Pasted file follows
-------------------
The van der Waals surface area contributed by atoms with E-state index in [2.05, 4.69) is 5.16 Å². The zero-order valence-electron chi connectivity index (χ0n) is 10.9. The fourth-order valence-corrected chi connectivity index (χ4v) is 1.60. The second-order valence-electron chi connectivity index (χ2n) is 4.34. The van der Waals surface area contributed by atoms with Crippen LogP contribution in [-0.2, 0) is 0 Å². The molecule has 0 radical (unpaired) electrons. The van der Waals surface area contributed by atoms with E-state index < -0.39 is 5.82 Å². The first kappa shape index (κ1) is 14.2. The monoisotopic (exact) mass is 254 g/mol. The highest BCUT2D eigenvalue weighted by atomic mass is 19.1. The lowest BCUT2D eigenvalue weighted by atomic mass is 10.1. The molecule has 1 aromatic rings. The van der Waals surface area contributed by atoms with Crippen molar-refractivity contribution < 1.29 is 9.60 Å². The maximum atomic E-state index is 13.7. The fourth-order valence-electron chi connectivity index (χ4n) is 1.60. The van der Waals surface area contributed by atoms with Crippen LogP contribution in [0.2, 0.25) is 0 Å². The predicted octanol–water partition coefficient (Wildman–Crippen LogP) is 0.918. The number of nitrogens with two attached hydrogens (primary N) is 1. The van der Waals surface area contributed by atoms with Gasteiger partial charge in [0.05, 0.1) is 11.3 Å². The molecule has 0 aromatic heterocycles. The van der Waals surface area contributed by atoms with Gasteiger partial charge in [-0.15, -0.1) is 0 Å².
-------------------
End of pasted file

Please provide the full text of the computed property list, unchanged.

The van der Waals surface area contributed by atoms with E-state index in [2.05, 4.69) is 5.16 Å². The zero-order valence-electron chi connectivity index (χ0n) is 10.9. The fourth-order valence-corrected chi connectivity index (χ4v) is 1.60. The second-order valence-electron chi connectivity index (χ2n) is 4.34. The van der Waals surface area contributed by atoms with Crippen LogP contribution in [-0.2, 0) is 0 Å². The molecule has 0 radical (unpaired) electrons. The van der Waals surface area contributed by atoms with E-state index < -0.39 is 5.82 Å². The first kappa shape index (κ1) is 14.2. The monoisotopic (exact) mass is 254 g/mol. The highest BCUT2D eigenvalue weighted by atomic mass is 19.1. The lowest BCUT2D eigenvalue weighted by atomic mass is 10.1. The molecule has 1 aromatic rings. The van der Waals surface area contributed by atoms with Crippen molar-refractivity contribution < 1.29 is 9.60 Å². The maximum atomic E-state index is 13.7. The fourth-order valence-electron chi connectivity index (χ4n) is 1.60. The van der Waals surface area contributed by atoms with Crippen LogP contribution in [0.2, 0.25) is 0 Å². The predicted octanol–water partition coefficient (Wildman–Crippen LogP) is 0.918. The number of nitrogens with two attached hydrogens (primary N) is 1. The van der Waals surface area contributed by atoms with Gasteiger partial charge in [0.05, 0.1) is 11.3 Å². The molecule has 0 aromatic heterocycles. The van der Waals surface area contributed by atoms with Gasteiger partial charge in [-0.15, -0.1) is 0 Å².